Today's candidates: "hero" and "miracle." The main stream media is annoying most of the time, but yesterday they surpassed themselves in the production of absolutely mindless gushing. I swear every sentence contained the words "hero" and "miracle," with both words being thoroughly trivialized in the process. (And, yes, I am aware I'm guilty, too, but I'll plead that my use of the word in the previous post was intended as irony.)
First, when did doing the job you're trained for qualify anyone as a hero? Are all jobs inherently heroic?
Second, why should having a piece of superbly engineered equipment perform the way it was designed make its surviving a water ditching a miracle?
I stand in awe of pilots, especially the ones who are trained to fly the really complex aircraft, such as military fighters and the large passenger jets. I respect their skills, I admire their dedication, and I am more than a little envious. I know they've elected to pursue a difficult, high-stress career, and, especially if they start off as military pilots, they've also elected a career that includes some personal risk. A small number of military pilots die in training accidents every year.
In any case, my reaction to seeing that US Airways Airbus floating in the river was, wow, that was one helluva pilot! He managed to put that plane down in the river so close to perfect it was unreal. Does that make him a hero? No. He did exactly what he was trained to do. The checking the cabin twice to make sure everyone really was out probably slides him over the line into the hero area, but the water landing? Not so much. Were the police department divers jumping out of the helicopter into the river to do rescue work heroes? No. They, too, did exactly what they're trained to do. Ditto the various other emergency personnel -- they were all just doing their jobs. Important, necessary work, yes. Heroic, no. (And I will confess to being a bit jaded about EMTs, police officers, and firefighters -- I've known way too many who chose the careers they did not out of any great desire to help people but because they were either adrenaline junkies or, in the case of cops, power tripping sadists.)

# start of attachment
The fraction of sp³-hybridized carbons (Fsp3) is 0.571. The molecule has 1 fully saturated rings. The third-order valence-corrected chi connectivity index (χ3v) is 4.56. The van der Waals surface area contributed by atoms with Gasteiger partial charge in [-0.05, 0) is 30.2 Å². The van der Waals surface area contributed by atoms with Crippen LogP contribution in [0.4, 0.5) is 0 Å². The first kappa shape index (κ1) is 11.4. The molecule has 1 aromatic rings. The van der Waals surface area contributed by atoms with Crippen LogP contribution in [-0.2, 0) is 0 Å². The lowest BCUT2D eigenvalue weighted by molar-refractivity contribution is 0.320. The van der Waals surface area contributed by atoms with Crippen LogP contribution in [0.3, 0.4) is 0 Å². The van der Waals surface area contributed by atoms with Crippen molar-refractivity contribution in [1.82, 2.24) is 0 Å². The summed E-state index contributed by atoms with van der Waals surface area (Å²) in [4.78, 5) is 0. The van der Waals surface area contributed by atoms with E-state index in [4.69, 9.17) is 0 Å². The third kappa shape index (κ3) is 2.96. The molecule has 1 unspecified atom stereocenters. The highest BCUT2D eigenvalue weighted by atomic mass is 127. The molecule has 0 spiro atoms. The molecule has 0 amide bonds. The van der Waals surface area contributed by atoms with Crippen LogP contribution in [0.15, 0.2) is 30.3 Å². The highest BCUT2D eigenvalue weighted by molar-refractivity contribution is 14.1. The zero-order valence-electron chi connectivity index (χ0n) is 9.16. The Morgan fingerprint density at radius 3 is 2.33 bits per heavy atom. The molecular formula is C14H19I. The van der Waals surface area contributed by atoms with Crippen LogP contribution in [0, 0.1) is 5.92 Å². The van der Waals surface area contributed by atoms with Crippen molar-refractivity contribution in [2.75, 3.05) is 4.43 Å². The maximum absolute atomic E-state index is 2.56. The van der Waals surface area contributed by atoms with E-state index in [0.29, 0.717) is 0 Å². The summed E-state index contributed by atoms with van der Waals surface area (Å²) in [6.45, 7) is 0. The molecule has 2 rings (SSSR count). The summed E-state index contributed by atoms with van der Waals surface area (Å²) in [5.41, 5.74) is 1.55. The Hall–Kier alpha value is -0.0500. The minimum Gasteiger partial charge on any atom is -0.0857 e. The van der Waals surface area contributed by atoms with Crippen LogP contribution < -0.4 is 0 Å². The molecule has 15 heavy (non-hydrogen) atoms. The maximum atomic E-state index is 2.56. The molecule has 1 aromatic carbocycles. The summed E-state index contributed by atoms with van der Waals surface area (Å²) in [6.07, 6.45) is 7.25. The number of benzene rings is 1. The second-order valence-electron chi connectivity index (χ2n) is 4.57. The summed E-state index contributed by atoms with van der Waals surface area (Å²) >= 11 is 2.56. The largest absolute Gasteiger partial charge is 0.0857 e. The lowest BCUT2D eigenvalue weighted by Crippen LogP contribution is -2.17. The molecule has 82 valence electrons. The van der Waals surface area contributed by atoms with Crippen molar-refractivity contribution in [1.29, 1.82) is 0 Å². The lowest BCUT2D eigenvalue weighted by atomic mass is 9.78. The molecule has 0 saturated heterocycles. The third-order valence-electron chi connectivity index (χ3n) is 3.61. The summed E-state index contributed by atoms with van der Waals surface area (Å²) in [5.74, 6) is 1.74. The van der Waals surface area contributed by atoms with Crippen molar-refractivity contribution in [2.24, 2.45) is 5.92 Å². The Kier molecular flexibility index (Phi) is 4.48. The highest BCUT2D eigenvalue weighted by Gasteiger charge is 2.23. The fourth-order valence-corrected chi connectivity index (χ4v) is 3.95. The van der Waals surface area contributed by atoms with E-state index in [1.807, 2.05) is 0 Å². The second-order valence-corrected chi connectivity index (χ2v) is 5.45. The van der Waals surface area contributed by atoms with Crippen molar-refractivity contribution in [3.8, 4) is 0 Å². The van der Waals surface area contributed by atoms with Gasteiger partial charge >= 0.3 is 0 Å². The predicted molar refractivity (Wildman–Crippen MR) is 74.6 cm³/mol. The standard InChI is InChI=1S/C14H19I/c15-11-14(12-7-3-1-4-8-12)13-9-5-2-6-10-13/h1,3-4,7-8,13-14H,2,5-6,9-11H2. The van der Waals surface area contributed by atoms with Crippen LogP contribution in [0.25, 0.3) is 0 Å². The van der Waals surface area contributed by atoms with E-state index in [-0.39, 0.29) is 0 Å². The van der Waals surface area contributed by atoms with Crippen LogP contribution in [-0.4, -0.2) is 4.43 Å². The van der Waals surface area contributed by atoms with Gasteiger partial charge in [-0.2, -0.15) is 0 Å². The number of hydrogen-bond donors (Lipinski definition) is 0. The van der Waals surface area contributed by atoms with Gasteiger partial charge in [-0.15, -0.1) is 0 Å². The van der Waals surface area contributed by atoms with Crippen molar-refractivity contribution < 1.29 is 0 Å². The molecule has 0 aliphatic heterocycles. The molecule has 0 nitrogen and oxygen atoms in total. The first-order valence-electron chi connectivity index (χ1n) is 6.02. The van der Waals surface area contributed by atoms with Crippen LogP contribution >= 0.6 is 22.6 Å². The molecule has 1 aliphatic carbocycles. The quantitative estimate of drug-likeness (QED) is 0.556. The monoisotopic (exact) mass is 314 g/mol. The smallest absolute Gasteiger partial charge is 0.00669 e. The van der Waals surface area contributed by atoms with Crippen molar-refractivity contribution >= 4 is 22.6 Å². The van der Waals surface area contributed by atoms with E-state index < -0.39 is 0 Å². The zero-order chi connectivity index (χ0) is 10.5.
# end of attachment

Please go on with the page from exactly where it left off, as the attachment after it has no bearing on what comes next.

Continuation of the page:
For me heroic implies doing something extraordinary, something where a person decides to put his or her own life at risk to help others when he or she doesn't have to: the passerby who goes into a burning building to get people out, the soldier who when confronted by overwhelming odds decides to keep on fighting rather than surrendering, the teenager who jumps into a well to save a younger child. Heroism is irrational. It's people doing things you don't expect them to do. And sometimes, especially in retrospect, it's downright stupid. (Update: It occurred to me after I wrote this that many times when a police officer or a fireman is hailed as a hero it's for doing something that their training very specifically told them never to do.)
As for miracles. . . well, as a commenter over at Dispatches from the Culture Wars noted yesterday, a true miracle would have been if the flight crew was dead or unconscious and the plane successfully ditched in the Hudson anyway. Something like that would definitely suggest divine intervention of some sort. As it stands, though, the event, dramatic though it was, simply stands as testimony to the combination of technology and human resources performing the way they were designed and trained to. Awesome piloting, yes. Proof of good aeronautic design and materials science, yes. Miraculous, no.